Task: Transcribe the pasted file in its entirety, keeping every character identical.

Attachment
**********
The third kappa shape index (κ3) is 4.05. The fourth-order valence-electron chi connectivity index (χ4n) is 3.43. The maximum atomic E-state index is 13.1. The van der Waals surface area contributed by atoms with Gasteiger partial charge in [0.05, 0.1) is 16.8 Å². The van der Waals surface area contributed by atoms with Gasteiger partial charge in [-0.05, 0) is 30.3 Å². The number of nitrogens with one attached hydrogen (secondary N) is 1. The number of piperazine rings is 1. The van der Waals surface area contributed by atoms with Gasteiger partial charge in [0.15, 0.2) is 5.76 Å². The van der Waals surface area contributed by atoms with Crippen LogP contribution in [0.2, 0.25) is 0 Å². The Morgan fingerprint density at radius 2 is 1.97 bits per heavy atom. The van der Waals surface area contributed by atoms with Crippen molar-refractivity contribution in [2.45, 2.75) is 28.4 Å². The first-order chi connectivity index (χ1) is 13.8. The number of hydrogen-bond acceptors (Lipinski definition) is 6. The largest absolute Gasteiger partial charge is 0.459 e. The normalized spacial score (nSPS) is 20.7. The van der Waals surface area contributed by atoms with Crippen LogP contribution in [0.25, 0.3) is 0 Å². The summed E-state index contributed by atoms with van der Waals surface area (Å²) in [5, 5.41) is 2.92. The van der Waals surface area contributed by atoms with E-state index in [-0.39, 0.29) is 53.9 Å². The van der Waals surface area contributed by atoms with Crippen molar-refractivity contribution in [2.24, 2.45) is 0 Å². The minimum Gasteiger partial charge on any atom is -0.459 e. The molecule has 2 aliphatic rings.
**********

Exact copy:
The third kappa shape index (κ3) is 4.05. The fourth-order valence-electron chi connectivity index (χ4n) is 3.43. The maximum atomic E-state index is 13.1. The van der Waals surface area contributed by atoms with Gasteiger partial charge in [0.05, 0.1) is 16.8 Å². The van der Waals surface area contributed by atoms with Gasteiger partial charge in [-0.05, 0) is 30.3 Å². The number of nitrogens with one attached hydrogen (secondary N) is 1. The number of piperazine rings is 1. The van der Waals surface area contributed by atoms with Gasteiger partial charge in [0.15, 0.2) is 5.76 Å². The van der Waals surface area contributed by atoms with Crippen LogP contribution in [0.2, 0.25) is 0 Å². The Morgan fingerprint density at radius 2 is 1.97 bits per heavy atom. The van der Waals surface area contributed by atoms with Crippen molar-refractivity contribution in [2.45, 2.75) is 28.4 Å². The first-order chi connectivity index (χ1) is 13.8. The number of hydrogen-bond acceptors (Lipinski definition) is 6. The largest absolute Gasteiger partial charge is 0.459 e. The normalized spacial score (nSPS) is 20.7. The van der Waals surface area contributed by atoms with Crippen LogP contribution in [0.25, 0.3) is 0 Å². The summed E-state index contributed by atoms with van der Waals surface area (Å²) in [5, 5.41) is 2.92. The van der Waals surface area contributed by atoms with E-state index in [-0.39, 0.29) is 53.9 Å². The van der Waals surface area contributed by atoms with Crippen molar-refractivity contribution in [2.24, 2.45) is 0 Å². The minimum Gasteiger partial charge on any atom is -0.459 e. The molecule has 2 aliphatic rings.